“I want to be smart.
I want to look good.
I want to ‘fit in’. I want to have many friends.
I want to be happy & successful.”
What’s wrong with being smart? Isn’t it right for us to always strive for the best and try to be the ‘cream of the crop’?
What’s wrong with being pretty? Is there any wrong in trying to be prettier or in following current trends?
Is it wrong to have many friends, to ‘fit in’ and to be popular? It is our human nature (given by God) to long for love and acceptance from others.
How can trusting and following my heart be wrong? Don’t you always see inspirational quotes that say, “Follow your heart, do the things that make you happy”?
Remember this: Lies from Satan always begin in the form of a question, injected into your heart.
Satan is still using his old trick. He deceives with questions, just like how he deceived Eve in the Garden of Eden and made her question herself and God. Thus, the bible gives us a warning; “the heart is deceitful above all things” (Jeremiah 17:9—ESV)
EYES ON THE PRIZE
I was born and spent my first ten formative years of life in a country where competition was truly encouraged, worldly achievement was highly praised and compensated, and ‘success’ was really the ultimate goal of life. Starting from early primary school, I can remember my cohort being segregated into different classes based on our ‘ability’. We were separated into best class (for students ranked 1-40), second-best class (for the 41st to the 80th), and the rest were just called “mixed ability classes.”
At around the age of nine, we had worn our ‘label’ in school every day. Before migrating to Australia at the end of year four, the school decided to adjust the system and merge those two best classes. Instead of having the top forty students in the best class and the next forty in the second-best class, the top eighty students were randomly divided into two classes. I vividly remember all the negative reactions from my classmates. With anger, frustration and sadness, they exclaimed, “This is not fair! We have worked so hard to maintain our rank to be in the best class, and now some of us would get ‘downgraded’ to the second-best class?” At that time, I said to myself, “Lucky me, I don’t need to experience the feeling of being ‘downgraded’!”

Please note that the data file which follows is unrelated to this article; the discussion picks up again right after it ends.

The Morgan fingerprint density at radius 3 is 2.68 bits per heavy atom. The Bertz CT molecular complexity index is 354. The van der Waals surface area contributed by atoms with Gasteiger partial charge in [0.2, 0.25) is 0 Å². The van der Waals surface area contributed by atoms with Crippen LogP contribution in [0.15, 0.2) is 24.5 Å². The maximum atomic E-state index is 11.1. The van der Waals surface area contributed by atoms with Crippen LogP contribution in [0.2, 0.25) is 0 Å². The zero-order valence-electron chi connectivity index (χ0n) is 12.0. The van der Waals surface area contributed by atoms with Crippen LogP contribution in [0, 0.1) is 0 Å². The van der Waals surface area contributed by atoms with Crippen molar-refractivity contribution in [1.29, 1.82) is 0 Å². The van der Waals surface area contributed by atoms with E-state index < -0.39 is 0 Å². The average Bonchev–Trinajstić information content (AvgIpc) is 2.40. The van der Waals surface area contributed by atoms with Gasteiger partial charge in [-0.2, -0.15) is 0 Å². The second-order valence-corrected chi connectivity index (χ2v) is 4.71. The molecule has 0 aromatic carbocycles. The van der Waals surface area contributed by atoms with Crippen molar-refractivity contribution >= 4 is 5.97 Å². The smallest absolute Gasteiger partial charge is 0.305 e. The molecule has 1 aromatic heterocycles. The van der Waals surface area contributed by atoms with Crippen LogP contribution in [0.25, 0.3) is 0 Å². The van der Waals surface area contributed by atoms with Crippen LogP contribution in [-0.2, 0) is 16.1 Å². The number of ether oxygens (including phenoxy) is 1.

After spending most of my childhood in such an environment, I became a high-achiever, aiming for nothing but the best in many areas of my life.
Even though it is not totally a bad thing, I am reminded once again of the deadly catch it may bring. If we start to place our success and other worldly things as the foundation of our self-worth, we are surely setting ourselves on the path of disappointment. As children of God, we have been ‘set apart’ from the people of this world, and our self-worth should not be built on things of this world. Instead, we should have God as the one and only solid foundation.
This was one of the lies that I somehow believed – what a timely reminder for me. My values were determined by what I could achieve in my study life. Yes, it is unavoidable to have society (i.e. school) put numbers and ranks on me. But my real value is not determined by the label people put on me or by what I do; instead, my value is determined by how God views me (Ev. Sariwati).
I am convinced that all of us (including me) have social media accounts. Let me ask you. Is the way you view yourself significantly impacted by how many friends you have on Facebook or Snapchat, how many subscribers you have on YouTube, how many likes you have on your Instagram post or how many of your Tik Toks went viral? If the answer is somewhat yes, you are – like many other teens – bound in Satan’s trap.
In many surveys conducted worldwide, about 90% of teens aged 13-17 use social media platforms and more than 50% use more than one. Our generation, known as Generation Z (Gen Z) are ‘screenagers’. As the name suggests, this age has people spending most of their lives in front of a screen. The usage of technology and social media comes so naturally to us, and it has become part of our lives. Unconsciously, we have developed ‘nomophobia’, shortened from ‘no mobile phone phobia’. A phobia where we feel anxious or stressed when we do not have our mobile phones with us.